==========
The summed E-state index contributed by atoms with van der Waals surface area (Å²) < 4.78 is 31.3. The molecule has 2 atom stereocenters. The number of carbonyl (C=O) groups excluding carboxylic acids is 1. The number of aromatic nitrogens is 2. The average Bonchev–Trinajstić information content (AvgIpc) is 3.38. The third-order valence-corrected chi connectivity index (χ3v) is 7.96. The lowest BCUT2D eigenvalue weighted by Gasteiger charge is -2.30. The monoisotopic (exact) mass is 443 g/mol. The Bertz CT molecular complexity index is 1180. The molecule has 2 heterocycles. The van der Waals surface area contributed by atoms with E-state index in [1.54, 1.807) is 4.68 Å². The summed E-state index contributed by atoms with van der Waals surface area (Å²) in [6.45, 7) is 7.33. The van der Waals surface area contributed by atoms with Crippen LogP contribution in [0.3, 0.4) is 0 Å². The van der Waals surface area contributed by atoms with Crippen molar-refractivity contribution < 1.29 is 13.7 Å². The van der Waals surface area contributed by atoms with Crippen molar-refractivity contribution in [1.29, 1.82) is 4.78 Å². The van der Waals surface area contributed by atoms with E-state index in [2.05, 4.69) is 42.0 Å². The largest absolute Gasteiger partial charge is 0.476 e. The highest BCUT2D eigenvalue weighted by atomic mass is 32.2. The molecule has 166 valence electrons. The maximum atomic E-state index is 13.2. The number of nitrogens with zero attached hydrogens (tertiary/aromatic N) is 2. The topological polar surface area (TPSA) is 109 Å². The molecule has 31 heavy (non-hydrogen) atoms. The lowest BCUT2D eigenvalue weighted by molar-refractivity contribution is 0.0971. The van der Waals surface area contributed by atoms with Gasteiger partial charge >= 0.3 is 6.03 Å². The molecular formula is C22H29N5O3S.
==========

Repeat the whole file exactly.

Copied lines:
The summed E-state index contributed by atoms with van der Waals surface area (Å²) < 4.78 is 31.3. The molecule has 2 atom stereocenters. The number of carbonyl (C=O) groups excluding carboxylic acids is 1. The number of aromatic nitrogens is 2. The average Bonchev–Trinajstić information content (AvgIpc) is 3.38. The third-order valence-corrected chi connectivity index (χ3v) is 7.96. The lowest BCUT2D eigenvalue weighted by Gasteiger charge is -2.30. The monoisotopic (exact) mass is 443 g/mol. The Bertz CT molecular complexity index is 1180. The molecule has 2 heterocycles. The van der Waals surface area contributed by atoms with E-state index in [1.54, 1.807) is 4.68 Å². The summed E-state index contributed by atoms with van der Waals surface area (Å²) in [6.45, 7) is 7.33. The van der Waals surface area contributed by atoms with Crippen LogP contribution in [0.3, 0.4) is 0 Å². The van der Waals surface area contributed by atoms with Crippen molar-refractivity contribution < 1.29 is 13.7 Å². The van der Waals surface area contributed by atoms with Crippen molar-refractivity contribution in [1.29, 1.82) is 4.78 Å². The van der Waals surface area contributed by atoms with E-state index in [2.05, 4.69) is 42.0 Å². The largest absolute Gasteiger partial charge is 0.476 e. The highest BCUT2D eigenvalue weighted by atomic mass is 32.2. The molecule has 166 valence electrons. The maximum atomic E-state index is 13.2. The number of nitrogens with zero attached hydrogens (tertiary/aromatic N) is 2. The topological polar surface area (TPSA) is 109 Å². The molecule has 31 heavy (non-hydrogen) atoms. The lowest BCUT2D eigenvalue weighted by molar-refractivity contribution is 0.0971. The van der Waals surface area contributed by atoms with Gasteiger partial charge >= 0.3 is 6.03 Å². The molecular formula is C22H29N5O3S.